I find that Plaintiffs' choice of forum deserves little deference. Plaintiffs are foreign entities which do not invest or do business in the United States. The ING Defendants are also foreign. Defendant Moore Capital Management is headquartered in New York, but, as the Court of Appeals has held, "a plaintiff's choice to initiate suit in the defendant's home forum . . . only merits heightened deference to the extent that the plaintiff and the case possess bona fide connections to, and convenience factors favor, that forum." See Pollux Holding Ltd. v. Chase Manhattan Bank, 329 F.3d 64, 74 (2d Cir. 2003). The witnesses and evidence most relevant to Plaintiffs' allegations-including the officers and employees of SV who provided information in connection with the sale, and the documentation received-are in Europe, not in New York. See Iragorri, 274 F.3d at 72 (listing, as factors to consider, "convenience of the plaintiff's residence in relation to the chosen forum" and "availability of witnesses or evidence to the forum district"). Plaintiffs' New York fund advisors do not provide a sufficient connection to this forum, as they are not parties to the suit or the contracts, and are not implicated in the significant events underlying the complaint. See Capital Currency Exch., N.V. v. Nat'l Westminster Bank PLC, 155 F.3d 603, 612 (2d Cir. 1998).

The second step requires me to decide whether the United Kingdom or the Ukraine, the alternate forums proposed by Defendants, are adequate. "An alternative forum is adequate if the defendants are amenable to service of process there, and if it permits litigation of the subject matter of the dispute." Norex Petroleum, 416 F.3d at 157 (quoting Pollux, 329 F.3d at 75). Plaintiffs do not dispute that these alternate forums are adequate. The Hague Convention permits service of process in both forums, and each permits litigation of the breach of contract and fraud claims asserted by Plaintiffs. See, e.g., Monegasque De Reassurances S.A.M. (Monde Re) v. Nak Naftogaz of Ukraine, 311 F.3d 488, 499 (2d Cir. 2002); Europe & Overseas Commodity Traders, S.A. v. Banque Paribas London, 90 F. Supp. 528, 537 (S.D.N.Y. 1996).

The third step of the analysis requires me to balance the private and public interests implicated in the choice of forum. The relevant private interests amount to "the convenience of the litigants," and "include 'the relative ease of access to sources of proof; availability of compulsory process for attendance of unwilling, and the cost of obtaining attendance of willing, witnesses; possibility of view of premises, if view would be appropriate to the action; and all other practical problems that make trial of a case easy, expeditious and inexpensive.'" Iragorri, 274 F.3d at 73-74 (quoting Gulf Oil, 330 U.S. at 508). The Supreme Court has described the public interests as follows:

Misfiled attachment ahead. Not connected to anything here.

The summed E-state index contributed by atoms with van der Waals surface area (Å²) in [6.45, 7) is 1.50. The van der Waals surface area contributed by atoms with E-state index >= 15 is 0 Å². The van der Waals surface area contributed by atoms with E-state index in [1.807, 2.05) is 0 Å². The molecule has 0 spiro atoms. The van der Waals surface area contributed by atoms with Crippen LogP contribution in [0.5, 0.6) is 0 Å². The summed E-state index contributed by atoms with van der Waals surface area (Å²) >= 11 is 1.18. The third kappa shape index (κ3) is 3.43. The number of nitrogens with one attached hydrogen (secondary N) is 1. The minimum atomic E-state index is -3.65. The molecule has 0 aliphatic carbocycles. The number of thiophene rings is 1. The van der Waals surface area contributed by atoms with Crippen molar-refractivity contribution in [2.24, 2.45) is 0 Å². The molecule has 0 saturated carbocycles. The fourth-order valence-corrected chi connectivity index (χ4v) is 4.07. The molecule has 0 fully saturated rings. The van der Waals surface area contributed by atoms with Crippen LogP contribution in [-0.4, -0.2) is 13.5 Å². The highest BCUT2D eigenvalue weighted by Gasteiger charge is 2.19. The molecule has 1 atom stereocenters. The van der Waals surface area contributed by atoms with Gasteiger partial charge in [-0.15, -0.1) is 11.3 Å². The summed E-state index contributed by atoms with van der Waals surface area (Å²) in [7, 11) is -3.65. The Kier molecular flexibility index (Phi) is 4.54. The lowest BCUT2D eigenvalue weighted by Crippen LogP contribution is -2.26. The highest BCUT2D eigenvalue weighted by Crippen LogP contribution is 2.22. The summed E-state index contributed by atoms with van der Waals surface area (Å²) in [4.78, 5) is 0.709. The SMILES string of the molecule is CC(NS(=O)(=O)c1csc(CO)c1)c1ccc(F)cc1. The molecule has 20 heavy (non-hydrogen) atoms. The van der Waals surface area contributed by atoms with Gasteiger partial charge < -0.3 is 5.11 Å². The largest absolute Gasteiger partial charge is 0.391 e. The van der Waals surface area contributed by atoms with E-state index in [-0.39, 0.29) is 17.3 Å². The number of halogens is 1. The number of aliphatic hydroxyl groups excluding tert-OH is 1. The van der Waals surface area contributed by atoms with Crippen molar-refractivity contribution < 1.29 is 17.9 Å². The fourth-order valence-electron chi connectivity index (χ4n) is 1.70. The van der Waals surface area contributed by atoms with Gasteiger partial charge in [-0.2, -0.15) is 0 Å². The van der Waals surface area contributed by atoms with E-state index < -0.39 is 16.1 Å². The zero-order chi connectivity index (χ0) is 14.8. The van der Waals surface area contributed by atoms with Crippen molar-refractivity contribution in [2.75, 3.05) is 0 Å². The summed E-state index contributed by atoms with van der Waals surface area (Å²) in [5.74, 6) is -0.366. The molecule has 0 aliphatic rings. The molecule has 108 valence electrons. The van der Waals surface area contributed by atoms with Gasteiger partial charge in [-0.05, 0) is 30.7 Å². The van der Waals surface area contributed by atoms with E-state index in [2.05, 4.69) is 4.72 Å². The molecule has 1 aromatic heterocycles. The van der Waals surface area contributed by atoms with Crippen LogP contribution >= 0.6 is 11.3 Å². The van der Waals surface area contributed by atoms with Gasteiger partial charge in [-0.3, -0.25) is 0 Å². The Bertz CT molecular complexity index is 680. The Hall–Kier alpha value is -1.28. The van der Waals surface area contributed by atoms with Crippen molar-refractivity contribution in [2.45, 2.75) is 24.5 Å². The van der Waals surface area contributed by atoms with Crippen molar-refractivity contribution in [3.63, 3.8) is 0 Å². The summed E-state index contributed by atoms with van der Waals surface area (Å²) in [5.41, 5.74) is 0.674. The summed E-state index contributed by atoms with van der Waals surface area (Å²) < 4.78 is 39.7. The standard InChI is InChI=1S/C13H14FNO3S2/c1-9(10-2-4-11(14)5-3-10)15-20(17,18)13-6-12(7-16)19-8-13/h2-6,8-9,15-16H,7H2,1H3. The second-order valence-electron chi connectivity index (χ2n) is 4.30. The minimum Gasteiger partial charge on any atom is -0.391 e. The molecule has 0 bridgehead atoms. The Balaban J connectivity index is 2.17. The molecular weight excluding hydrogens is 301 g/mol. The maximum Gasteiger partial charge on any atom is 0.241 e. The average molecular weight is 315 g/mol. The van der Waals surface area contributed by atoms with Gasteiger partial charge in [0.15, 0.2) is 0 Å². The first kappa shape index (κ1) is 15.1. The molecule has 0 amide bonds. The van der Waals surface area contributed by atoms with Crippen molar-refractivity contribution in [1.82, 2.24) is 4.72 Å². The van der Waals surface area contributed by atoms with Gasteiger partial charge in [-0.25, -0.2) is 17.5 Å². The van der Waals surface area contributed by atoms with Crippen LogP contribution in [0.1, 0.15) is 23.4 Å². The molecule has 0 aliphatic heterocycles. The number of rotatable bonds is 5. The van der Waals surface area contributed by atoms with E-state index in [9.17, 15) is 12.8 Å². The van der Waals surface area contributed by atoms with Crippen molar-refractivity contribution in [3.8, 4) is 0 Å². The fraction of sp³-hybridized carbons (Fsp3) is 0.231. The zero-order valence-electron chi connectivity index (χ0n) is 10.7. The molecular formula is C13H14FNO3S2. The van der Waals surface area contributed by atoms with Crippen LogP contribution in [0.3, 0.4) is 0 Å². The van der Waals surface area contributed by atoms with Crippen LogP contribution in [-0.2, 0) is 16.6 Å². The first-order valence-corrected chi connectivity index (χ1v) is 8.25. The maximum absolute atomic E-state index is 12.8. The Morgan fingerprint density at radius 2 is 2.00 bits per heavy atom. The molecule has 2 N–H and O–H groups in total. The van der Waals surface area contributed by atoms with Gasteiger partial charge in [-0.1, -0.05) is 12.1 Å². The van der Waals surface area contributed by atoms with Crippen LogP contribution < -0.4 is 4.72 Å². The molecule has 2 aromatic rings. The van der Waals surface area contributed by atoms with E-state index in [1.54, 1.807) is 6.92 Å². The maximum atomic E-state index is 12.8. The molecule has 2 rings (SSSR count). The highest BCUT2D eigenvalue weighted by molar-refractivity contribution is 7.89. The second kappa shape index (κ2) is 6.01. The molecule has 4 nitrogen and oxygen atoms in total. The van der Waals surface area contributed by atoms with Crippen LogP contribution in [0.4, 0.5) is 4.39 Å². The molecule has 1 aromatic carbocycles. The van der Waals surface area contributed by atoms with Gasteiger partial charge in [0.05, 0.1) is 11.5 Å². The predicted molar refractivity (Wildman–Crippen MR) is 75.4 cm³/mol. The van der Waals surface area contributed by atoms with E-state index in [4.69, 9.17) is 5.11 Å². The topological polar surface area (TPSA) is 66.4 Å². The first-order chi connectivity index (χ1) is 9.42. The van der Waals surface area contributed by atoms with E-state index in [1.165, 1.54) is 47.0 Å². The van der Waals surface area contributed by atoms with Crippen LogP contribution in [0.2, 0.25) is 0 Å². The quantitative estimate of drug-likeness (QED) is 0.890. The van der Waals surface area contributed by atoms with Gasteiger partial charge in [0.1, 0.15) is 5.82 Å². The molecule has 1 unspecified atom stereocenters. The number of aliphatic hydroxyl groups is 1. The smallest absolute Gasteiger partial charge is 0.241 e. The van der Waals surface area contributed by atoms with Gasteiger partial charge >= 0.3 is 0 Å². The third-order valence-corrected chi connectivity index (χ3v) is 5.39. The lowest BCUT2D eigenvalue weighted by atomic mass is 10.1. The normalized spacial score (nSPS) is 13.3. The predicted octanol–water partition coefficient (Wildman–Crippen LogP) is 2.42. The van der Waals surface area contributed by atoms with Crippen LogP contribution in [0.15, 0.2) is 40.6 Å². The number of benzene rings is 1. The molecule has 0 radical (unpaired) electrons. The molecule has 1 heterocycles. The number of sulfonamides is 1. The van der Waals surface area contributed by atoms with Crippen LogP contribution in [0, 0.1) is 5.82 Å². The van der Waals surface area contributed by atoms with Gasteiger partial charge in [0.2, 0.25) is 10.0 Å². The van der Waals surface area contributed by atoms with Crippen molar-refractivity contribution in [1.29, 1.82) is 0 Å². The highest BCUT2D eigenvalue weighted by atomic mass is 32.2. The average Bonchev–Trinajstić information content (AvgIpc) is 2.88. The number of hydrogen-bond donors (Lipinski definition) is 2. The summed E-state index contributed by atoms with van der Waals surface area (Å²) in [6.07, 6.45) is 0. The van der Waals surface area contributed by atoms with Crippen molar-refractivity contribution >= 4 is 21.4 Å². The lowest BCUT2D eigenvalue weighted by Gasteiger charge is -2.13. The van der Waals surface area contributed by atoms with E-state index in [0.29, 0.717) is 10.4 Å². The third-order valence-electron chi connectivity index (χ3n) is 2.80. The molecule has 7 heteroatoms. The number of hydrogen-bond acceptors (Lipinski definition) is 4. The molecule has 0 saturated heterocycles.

Administrative difficulties follow for courts when litigation is piled up in congested centers instead of being handled at its origin. Jury duty is a burden that ought not to be imposed upon the people of a community which has no relation to the litigation. In cases which touch the affairs of many persons, there is reason for holding the trial in their view and reach rather than in remote parts of the country where they can learn of it by report only. There is a local interest in having localized controversies decided at home. There is an appropriateness, too, in having the trial of a diversity case in a forum that is at home with the state law that must govern the case, rather than having a court in some other forum untangle problems in conflict of laws, and in law foreign to itself.

Id. (quoting Gulf Oil, 330 U.S. at 508-09).

I find that a balancing of both the private and public interests clearly favors dismissal in favor of litigation in the United Kingdom. Every contract involved in this case is expressly governed by English law, and the parties agreed in those contracts to submit to the jurisdiction of the English courts. The witnesses, as well as documents and other evidence relating to alleged fraud in connection with the sale of SV, reside either with that company in the Ukraine, with LM Moore in its London headquarters, or with the ING Defendants in either the Ukraine or London, See Strategic Value Master Fund, Ltd. v. Cargill Fin. Servs. Corp., Ltd., 421 F.Supp.2d 741, 766 (S.D.N.Y. 2006) ("Where most of the witnesses and documentary evidence reside in a foreign country, conducting trial in the U.S. could impose such significant burdens on the parties that dismissal in favored."). Thus, the sources of proof required for trial are not readily available in New York, and, as between the Ukraine and the United Kingdom, the applicability of English law weighs in favor of adjudicating this dispute in London.

Accordingly, I grant the motions to dismiss this action on grounds of forum non conveniens, on condition that, by July 24, 2009, all Defendants agree, ...